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Shrine of the North American Martyrs Is a Prime Eucharistic Destination

The United States is blessed with many extraordinary Eucharistic shrines that can be fitting places of pilgrimage during the three-year national Eucharistic Revival just begun.

I’ve had the privilege to visit some of them, like the Shrine of the Most Blessed Sacrament in Hanceville, Alabama, St. Clement’s Eucharistic Shrine in Boston, the Church of St. Jean Baptiste in New York City, and the National Shrine of St. Maximilian Kolbe at Marytown north of Chicago, to name a few of the most renowned.

There are also exquisite perpetual adoration chapels where the Eucharistic Lord seeks to draw all people to himself, like Our Lady of Corpus Christi Perpetual Adoration Chapel in Corpus Christi, Texas, Queen of the Angels Holy Adoration Chapel in Basehor, Kansas, and Our Lady of Life Adoration Chapel in West Harwich, Massachusetts. These are some of the more than 800 locations of perpetual adoration available to Catholics in the United States.

Every active tabernacle, however, in each of the more than 16,679 Catholic parishes in the United States ought to be a place of regular pilgrimage during the revival. Jesus Christ really, truly and substantially awaits us there, wanting us to bring him our prayers and grow in his holy likeness.

Out of all the important domestic Eucharistic destinations, one is, for me, in a class of itself, because of the Eucharistic saints who have hallowed it.

It’s the Shrine of Our Lady of the Martyrs in Auriesville, New York, where in the 1640s Sts. Isaac Jogues, René Goupil and Jean Lalande all gave their lives out of a desire to bring to the Indigenous people in Canada and upstate New York the Eucharistic love of the One who gave his life for us.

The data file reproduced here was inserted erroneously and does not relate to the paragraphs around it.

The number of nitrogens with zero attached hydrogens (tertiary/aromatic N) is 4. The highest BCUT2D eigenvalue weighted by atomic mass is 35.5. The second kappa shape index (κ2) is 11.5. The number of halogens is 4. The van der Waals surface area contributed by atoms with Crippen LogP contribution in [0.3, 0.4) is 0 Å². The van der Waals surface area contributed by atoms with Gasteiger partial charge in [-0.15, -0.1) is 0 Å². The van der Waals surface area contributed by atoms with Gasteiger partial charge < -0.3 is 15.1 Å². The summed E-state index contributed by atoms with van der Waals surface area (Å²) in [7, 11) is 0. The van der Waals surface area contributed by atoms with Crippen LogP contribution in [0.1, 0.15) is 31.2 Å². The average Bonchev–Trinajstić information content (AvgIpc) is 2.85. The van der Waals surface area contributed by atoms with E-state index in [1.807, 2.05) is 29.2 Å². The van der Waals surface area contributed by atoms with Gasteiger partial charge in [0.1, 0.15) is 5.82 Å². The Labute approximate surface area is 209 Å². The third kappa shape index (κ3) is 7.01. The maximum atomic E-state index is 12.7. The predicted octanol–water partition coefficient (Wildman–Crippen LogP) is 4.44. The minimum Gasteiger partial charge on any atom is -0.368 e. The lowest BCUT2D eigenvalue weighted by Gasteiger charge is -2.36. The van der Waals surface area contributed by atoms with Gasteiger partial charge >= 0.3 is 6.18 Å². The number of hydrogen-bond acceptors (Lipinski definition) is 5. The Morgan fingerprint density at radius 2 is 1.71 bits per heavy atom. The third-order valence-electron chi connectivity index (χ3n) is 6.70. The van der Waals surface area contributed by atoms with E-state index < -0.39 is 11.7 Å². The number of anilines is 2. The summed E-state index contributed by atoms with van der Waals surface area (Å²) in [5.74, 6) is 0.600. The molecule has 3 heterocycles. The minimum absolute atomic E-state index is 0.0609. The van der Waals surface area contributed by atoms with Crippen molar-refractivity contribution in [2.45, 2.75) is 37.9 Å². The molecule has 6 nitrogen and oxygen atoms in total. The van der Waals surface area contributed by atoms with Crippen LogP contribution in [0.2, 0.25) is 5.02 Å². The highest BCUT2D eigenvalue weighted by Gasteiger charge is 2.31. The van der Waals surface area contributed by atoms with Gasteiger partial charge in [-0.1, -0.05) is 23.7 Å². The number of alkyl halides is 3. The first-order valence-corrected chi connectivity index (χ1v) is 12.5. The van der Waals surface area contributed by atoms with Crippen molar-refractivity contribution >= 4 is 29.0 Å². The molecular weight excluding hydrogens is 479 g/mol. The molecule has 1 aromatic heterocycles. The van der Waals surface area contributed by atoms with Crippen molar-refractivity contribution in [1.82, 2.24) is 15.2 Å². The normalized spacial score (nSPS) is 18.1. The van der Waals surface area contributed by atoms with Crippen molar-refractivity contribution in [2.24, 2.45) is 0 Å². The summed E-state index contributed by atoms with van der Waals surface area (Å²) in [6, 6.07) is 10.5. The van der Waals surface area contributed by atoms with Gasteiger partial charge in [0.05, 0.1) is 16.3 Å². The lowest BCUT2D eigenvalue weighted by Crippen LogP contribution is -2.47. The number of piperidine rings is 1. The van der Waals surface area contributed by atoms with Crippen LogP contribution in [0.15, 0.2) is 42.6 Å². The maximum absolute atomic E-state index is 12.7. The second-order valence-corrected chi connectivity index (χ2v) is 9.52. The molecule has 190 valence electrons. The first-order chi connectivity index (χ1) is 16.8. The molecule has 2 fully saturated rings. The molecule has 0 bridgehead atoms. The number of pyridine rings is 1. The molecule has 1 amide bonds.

It’s also where, a decade after they sanctified the soil by pouring out their own blood in union with Christ’s, the “Lily of the Mohawks” was born, St. Kateri Tekakwitha, who would become one of the great witnesses to Eucharistic adoration in the Church’s history.

It’s a place not just to reflect on the gift of the Holy Eucharist, but on our response to that gift.

St. Isaac Jogues, born in France, desired to be a Jesuit, priest and missionary, in order to bring to the New World not just the Gospel of Jesus but Jesus himself in the Blessed Sacrament. His priestly ordination was accelerated so that he would be able to join a group of Jesuits leaving in 1636 for New France. He loved Jesus in the Blessed Sacrament and was accustomed in seminary not only to attend Mass every day but to spending long vigils in prayer before the tabernacle. He well knew that as a missionary, traveling by canoe for days, with limited supplies of unleavened bread and wine, there would likely be times when he would not have access to the altar or tabernacle, but he longed to be able to found new chapels, altars and tabernacles so that many others who did not know yet the ongoing reality of Christ’s incarnation might come to realize that God is with them, too.

Read more at National Catholic Register 

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